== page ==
Why Sovereign Gold Bonds Have Few Takers

S Murlidharan

Mar 02, 2021, 01:36 PM | Updated 01:36 PM IST

Gold bars India (SAM PANTHAKY/AFP/Getty Images)
Gold bars India (SAM PANTHAKY/AFP/Getty Images)
  • SGBs were introduced in 2015 by the Narendra Modi government following its two-pronged approach towards weaning people away from physical gold.
  • But here's why they are a near-dud.
  • The latest tranche (series XII) of sovereign gold bonds (SGB) has opened for subscription on 1 March 2021. Investors can invest in SGBs through their Demat accounts or via online banking by paying Rs 4,662 per gram (the fifth series was for Rs 5, 334 per gram, the highest ever).

    Those investing online qualify for a rebate of Rs 50 per gram. While individuals and HUFs can invest up to 4 kg per financial year, others namely universities and trusts can invest up to 20 kg per financial year.

    The 12th series bonds would earn interest of 2.50 per cent per annum.

    The issue price is the average of last three days’ quotations given by the Indian Bullion Association. Redemption price too is similarly fixed at the end of the fifth, sixth, seventh and eighth year.

    But only those who hold these bonds to maturity i.e. for full eight years qualify for exemption from capital gains tax, if any.

    Of course, anyone can unload the bonds in the market, provided there are takers. Unfortunately, there aren’t many, which makes these bonds thinly traded, frustrating price discovery. Willy-nilly, one has to bide her time for official redemption.

    Contrast this with physical gold, which can be sold anytime, albeit the danger of being shortchanged by the goldsmiths and jewellers, who attribute anything between 5 per cent to 10 per cent to wastage charges.

    The interest offered is less than the measly SBI savings bank interest rate. So, interest can hardly be the gravitas. Yes, capital gains can be, but then, gold prices have been mercurial and volatile.

    Subscribers to the fifth series who forked out Rs 5,334 per gram must be ruing their decision in the light of the prevailing prices and must be praying for a quantum jump in prices at the time of redemption.

    SGBs were introduced in 2015 by the Narendra Modi government following its two-pronged approach towards weaning people away from physical gold — gold monetization scheme (GMS) pursuant to which physical gold offered to SBI by way of deposit would earn interest which otherwise it would not being an idle asset languishing in bank lockers, and SGBs, which would disenchant people from physical gold at the very outset.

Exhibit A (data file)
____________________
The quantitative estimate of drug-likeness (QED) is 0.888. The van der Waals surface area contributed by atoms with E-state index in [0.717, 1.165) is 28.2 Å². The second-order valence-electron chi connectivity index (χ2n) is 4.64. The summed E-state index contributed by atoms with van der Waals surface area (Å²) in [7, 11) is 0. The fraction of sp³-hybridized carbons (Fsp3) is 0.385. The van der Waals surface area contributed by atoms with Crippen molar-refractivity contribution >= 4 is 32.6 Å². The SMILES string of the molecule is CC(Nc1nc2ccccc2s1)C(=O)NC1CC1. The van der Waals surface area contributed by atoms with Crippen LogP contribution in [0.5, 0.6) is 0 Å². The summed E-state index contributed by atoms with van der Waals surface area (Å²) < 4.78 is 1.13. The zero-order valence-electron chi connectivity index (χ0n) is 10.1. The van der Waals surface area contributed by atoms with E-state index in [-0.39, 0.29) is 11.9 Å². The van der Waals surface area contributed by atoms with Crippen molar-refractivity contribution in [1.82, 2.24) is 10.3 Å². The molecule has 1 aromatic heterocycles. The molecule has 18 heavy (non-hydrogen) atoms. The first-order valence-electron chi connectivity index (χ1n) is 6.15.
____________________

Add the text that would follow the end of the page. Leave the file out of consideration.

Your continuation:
While GMS has been an abysmal failure — only 15 tonnes deposited since its inception in 2015 till March 2019 (read this ) — SGB schemes have fared only slightly better.

    As of August 2020, the government had collected Rs 8,499 crore from SGBs in the financial year 2020-21 selling about 17 tonnes of gold, as it were.

    GMS is perceived as an affront to housewives who account for 75 per cent of the enormous stockpile of gold — 24,000 tonnes, as per the World Gold Council.

    Not for them is the heart-aching spectacle of their beautiful jewels being melted. This is the main reason for the tepid response to the scheme which is not likely to change because melting is the centerpiece of GMS which cannot be tweaked even if the government wants.

    Yes, temples and religious trusts have lapped it up, with TTD, Shirdi Sai Baba Trust and Vaishno Devi trusts seeing wisdom in making the idle asset work.

    Unlike housewives, they don’t mind their gold being melted.

    SGBs briefly and intermittently catch the fancy of people when the gold prices soar, but by and large, the dim and sobering prospect of prices falling below the issue price on redemption, a distinct possibility with the volatile metal, has made it a risky investment option.

    Don’t fix it that ain’t broke — The adage means if a thing is working well, don’t tinker with it in the name of change. Its flip side is if a thing is not working, better give it up.

    The government must realise the futility of persisting with GMS and SGB schemes. Even for the government, there is a downside in the SGB — the distinct possibility of sharp redemption premium should the gold prices spike in the run up to the redemption date.

    While that would cheer the bond holders, for the government, it could be a huge loss, unlike in the case of vanilla bonds.

    Given the reality that gold is even today bought more as an ornament rather than investment, both GMS and SGB are missing the wood for the trees.

    SGB is not going to mend the crooked ways of the financial netherworld either who see in gold and real estate a parking slots for their ill-gotten wealth.

    They don’t even touch it with a barge pole. For them, the anonymity conferred by physical gold is a godsend.

    The government must ask Niti Aayog to apply itself afresh to the task of finding the means of bringing the colossal gold holdings in India into the mainstream.

    Chances are the think-tank would be at its wit’s end.

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